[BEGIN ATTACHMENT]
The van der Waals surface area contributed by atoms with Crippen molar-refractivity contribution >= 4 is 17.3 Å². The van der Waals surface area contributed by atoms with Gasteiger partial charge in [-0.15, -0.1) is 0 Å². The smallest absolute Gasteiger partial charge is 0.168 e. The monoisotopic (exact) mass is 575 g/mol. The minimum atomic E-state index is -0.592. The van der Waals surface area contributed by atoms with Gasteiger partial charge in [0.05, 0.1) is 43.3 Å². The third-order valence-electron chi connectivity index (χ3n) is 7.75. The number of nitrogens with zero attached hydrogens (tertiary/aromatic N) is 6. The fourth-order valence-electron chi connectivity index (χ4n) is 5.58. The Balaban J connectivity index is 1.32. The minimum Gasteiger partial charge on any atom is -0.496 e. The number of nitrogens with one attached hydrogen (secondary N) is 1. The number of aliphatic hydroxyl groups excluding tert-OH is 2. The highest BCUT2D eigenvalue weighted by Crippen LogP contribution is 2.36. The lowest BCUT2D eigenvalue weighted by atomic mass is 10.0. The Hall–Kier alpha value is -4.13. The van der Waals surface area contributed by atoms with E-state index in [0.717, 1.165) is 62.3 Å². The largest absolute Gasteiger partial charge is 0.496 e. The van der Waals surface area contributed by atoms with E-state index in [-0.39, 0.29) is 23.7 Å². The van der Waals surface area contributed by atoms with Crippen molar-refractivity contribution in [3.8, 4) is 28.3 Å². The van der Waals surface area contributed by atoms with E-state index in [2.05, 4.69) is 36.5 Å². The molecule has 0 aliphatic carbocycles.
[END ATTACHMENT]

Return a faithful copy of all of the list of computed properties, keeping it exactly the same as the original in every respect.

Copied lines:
The van der Waals surface area contributed by atoms with Crippen molar-refractivity contribution >= 4 is 17.3 Å². The van der Waals surface area contributed by atoms with Gasteiger partial charge in [-0.15, -0.1) is 0 Å². The smallest absolute Gasteiger partial charge is 0.168 e. The monoisotopic (exact) mass is 575 g/mol. The minimum atomic E-state index is -0.592. The van der Waals surface area contributed by atoms with Gasteiger partial charge in [0.05, 0.1) is 43.3 Å². The third-order valence-electron chi connectivity index (χ3n) is 7.75. The number of nitrogens with zero attached hydrogens (tertiary/aromatic N) is 6. The fourth-order valence-electron chi connectivity index (χ4n) is 5.58. The Balaban J connectivity index is 1.32. The minimum Gasteiger partial charge on any atom is -0.496 e. The number of nitrogens with one attached hydrogen (secondary N) is 1. The number of aliphatic hydroxyl groups excluding tert-OH is 2. The highest BCUT2D eigenvalue weighted by Crippen LogP contribution is 2.36. The lowest BCUT2D eigenvalue weighted by atomic mass is 10.0. The Hall–Kier alpha value is -4.13. The van der Waals surface area contributed by atoms with E-state index in [0.717, 1.165) is 62.3 Å². The largest absolute Gasteiger partial charge is 0.496 e. The van der Waals surface area contributed by atoms with E-state index in [-0.39, 0.29) is 23.7 Å². The van der Waals surface area contributed by atoms with Crippen molar-refractivity contribution in [3.8, 4) is 28.3 Å². The van der Waals surface area contributed by atoms with E-state index in [2.05, 4.69) is 36.5 Å². The molecule has 0 aliphatic carbocycles.